Ben Nicholson - Still Life with Jug, Mugs, Cup and Goblet - 1925 - 60 x 60 cm - oil and pencil on canvas
Ben Nicholson is a superb example of a painter who explored the great considerations of conveying depth and space by raising the subject matter to the picture plane. His dedication to this major shift in art is very impressive.
This early still life shows us his awareness of the importance of limiting perspective, conveying space through placement, as well as shifting the viewers sense of place. You can see this shift in the mug at the right. We are simultaneously level with the mug and above the others. This provides the feeling of space or movement!
Nicholson was also exploring another shift when he flattened the decoration on what we read as the curved surfaces of the mugs. This subtle dynamic is very sophisticated and is not meant to be obvious. Great artists are very aware of how we interpret subconsciously.
I should also point out some lovely integration. The shape entering the painting at the bottom taking us to the white cup and then the left of the cup integrates with the edge of the mug above. Also the top of the mug connects to the handle of the pitcher. Can you feel the integrations?
Nicholson was a great twentieth century master.
Don Farrell - Blue Stripes IV - 2004 - 21 x 29 in - mixed water soluble media
This is a composition which I will continue to revisit as I feel it has endless possibilities for refinement. I think it is very important to establish a personal and recognizable feel for my paintings. I have learned this from painters such as Morandi, Mondrian, Matisse and many others.
I am intrigued with the possibilities presented through reduction, and I usually find myself focusing on spatial considerations. This requires removing the superfluous and bringing the composition to the forefront.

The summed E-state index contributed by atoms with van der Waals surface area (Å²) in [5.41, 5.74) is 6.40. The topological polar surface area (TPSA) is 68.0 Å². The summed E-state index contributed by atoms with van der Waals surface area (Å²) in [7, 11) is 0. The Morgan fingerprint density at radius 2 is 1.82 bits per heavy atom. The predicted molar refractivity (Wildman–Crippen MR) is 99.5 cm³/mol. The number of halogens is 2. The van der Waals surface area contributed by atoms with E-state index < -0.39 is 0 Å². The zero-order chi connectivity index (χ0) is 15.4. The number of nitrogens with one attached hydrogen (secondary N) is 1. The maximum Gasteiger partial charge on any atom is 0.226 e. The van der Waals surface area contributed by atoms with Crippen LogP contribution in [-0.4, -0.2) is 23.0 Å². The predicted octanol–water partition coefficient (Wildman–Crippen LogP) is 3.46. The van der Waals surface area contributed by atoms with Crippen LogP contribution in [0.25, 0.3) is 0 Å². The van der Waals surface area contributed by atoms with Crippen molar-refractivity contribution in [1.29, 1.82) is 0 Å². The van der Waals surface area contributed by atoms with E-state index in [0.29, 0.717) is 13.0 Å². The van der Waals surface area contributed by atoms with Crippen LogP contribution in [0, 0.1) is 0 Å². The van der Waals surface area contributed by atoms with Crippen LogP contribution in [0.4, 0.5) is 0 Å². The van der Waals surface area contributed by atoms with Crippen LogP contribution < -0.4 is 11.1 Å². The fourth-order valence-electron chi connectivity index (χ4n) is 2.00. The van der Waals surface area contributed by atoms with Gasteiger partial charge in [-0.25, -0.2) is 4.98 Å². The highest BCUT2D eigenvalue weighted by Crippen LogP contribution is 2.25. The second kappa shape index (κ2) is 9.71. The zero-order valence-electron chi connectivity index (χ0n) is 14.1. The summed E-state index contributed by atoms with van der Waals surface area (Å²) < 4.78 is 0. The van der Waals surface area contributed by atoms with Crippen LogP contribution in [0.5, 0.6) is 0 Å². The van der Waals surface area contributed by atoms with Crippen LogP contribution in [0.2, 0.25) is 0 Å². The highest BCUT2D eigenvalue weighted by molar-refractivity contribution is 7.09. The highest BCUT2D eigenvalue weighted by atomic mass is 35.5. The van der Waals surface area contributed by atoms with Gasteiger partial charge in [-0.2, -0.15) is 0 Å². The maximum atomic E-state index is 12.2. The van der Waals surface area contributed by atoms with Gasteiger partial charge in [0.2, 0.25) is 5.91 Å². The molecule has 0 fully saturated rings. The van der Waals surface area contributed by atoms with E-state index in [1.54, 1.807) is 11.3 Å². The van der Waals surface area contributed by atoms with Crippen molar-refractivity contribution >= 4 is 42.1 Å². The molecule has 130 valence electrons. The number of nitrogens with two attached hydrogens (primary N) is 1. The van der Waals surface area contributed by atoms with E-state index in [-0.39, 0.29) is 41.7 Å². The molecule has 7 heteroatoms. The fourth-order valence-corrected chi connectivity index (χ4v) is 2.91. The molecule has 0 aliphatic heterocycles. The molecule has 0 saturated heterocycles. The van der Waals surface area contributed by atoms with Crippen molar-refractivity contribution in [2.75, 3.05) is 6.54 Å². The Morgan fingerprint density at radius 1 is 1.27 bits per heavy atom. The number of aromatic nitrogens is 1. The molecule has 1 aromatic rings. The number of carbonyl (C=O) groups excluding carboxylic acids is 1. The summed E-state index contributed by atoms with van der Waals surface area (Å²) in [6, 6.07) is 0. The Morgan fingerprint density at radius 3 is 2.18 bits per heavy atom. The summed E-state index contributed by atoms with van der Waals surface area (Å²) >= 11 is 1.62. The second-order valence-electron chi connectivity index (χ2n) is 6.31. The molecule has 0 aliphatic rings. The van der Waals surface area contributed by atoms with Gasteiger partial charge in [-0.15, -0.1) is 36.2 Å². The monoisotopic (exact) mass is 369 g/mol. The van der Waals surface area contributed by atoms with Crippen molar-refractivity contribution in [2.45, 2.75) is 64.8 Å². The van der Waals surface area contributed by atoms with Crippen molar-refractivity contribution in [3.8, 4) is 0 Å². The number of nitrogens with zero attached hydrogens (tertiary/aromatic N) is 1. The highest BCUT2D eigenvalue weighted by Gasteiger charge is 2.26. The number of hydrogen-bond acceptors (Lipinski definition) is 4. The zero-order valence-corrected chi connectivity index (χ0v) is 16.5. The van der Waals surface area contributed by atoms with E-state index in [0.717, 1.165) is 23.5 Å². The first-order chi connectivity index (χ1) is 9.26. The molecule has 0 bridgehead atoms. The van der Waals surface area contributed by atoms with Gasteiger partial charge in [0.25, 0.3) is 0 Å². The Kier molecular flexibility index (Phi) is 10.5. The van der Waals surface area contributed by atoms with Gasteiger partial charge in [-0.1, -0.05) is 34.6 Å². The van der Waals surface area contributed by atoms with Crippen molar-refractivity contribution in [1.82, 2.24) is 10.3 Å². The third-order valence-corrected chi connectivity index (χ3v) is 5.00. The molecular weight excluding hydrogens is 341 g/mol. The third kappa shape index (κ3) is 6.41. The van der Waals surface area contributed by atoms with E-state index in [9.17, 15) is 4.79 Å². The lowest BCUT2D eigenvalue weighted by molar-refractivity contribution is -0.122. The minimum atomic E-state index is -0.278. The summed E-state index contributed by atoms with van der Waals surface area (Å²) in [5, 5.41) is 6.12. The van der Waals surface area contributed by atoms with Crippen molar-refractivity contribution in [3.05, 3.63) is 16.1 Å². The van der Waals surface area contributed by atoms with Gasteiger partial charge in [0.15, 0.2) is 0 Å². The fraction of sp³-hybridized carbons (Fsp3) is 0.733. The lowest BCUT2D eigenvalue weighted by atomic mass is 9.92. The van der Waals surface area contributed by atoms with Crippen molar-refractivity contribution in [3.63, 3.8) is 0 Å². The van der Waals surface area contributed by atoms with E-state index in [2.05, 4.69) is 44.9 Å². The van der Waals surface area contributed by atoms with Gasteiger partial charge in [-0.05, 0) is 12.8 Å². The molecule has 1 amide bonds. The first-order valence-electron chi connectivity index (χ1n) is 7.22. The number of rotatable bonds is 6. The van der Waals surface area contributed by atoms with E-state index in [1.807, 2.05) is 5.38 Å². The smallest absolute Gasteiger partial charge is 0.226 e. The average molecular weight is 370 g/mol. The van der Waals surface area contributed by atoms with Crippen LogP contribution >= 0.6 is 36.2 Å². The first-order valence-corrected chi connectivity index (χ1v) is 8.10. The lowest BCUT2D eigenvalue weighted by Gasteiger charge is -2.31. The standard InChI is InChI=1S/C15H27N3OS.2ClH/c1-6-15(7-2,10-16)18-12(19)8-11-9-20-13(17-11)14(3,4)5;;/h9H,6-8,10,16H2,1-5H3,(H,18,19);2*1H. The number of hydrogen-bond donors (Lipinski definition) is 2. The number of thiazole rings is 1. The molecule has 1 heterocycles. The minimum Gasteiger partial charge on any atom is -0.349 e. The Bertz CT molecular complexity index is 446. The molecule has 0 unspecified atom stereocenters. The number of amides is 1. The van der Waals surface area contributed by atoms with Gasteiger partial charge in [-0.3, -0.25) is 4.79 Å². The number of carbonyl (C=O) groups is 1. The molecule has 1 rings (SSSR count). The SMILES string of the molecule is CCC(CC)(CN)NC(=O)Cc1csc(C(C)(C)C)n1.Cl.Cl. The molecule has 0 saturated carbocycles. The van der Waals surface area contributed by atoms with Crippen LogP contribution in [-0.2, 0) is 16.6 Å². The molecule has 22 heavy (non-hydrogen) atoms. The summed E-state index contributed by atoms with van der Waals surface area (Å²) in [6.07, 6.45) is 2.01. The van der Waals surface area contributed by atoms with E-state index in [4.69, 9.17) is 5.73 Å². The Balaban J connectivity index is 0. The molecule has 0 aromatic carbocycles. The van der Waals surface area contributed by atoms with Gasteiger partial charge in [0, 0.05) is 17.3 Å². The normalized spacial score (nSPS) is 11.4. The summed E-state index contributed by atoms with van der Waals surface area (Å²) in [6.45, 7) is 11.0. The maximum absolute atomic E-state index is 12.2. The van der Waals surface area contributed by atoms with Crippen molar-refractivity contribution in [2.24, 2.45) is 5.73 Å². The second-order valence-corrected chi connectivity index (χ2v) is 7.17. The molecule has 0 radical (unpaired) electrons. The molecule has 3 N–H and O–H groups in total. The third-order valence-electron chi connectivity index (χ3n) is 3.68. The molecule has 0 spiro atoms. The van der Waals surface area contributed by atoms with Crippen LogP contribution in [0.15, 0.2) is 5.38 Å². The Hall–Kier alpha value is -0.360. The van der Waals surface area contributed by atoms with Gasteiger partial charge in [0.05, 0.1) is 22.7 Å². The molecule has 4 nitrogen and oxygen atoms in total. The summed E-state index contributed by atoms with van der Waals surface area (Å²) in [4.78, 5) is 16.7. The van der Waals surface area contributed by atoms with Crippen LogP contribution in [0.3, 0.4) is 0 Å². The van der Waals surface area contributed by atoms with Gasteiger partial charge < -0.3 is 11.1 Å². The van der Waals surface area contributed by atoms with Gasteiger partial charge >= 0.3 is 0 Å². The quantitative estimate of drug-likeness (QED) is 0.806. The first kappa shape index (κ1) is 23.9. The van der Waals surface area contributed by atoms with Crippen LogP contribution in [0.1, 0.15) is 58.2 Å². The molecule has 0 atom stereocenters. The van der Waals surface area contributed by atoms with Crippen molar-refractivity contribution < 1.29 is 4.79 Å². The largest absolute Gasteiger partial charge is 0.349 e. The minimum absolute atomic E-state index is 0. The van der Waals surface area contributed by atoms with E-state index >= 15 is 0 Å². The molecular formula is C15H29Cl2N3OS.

Using shape motifs is a great way to establish the foundation of a composition. In this painting I provided a rectangle motif supported by an oval sub motif. And I rearranged their sizes and spacing a number of times before I was satisfied. The white oval above the table appeared late in the painting and I felt it provided both balance, and a little competition, for the shapes and colour on the table.
The three small white lines just above the left edge of the table provide rhythmic movement and keep you in the composition. There is a vertical at the right directs your eye movement, connecting to a subtle line which loops over the white oval, returning you to the three white lines and then to the shapes on the table.
I must mention the line in the white oval which parallels the blue stripes. This provides a very important rhythmic integration.
In composition all of the above should be “sensed” rather than seen.
Don Farrell - Special Place - 2000 - 34 x 52 cm - mixed water soluble media on paper
The seed of this painting was the feeling of the space between the chair and the collection and sorting of the black objects, which are intentionally open for interpretation. This is more interesting for the viewer.
I usually begin compositions by dividing the space which, in this painting, are the bands spanning the background. I have now quickly established a rhythm of horizontals which is the foundation of the composition. I was very careful with the rhythmic vertical movements of the chair, the triangles and the floating shape to ensure they will not compete with the horizontal movements. The primitive animal form appeared, to my delight, after the triangles found their way into the composition.
I was very careful not to loose sight of my initial consideration, the feeling of the space between the chair and the white square, and I don’t mind saying that I like it very much. The warmth of the chair also feels right, as I wanted it to relate to the white cloth but not dominating.
I think a successful painting is a combination of knowledge of composition and play.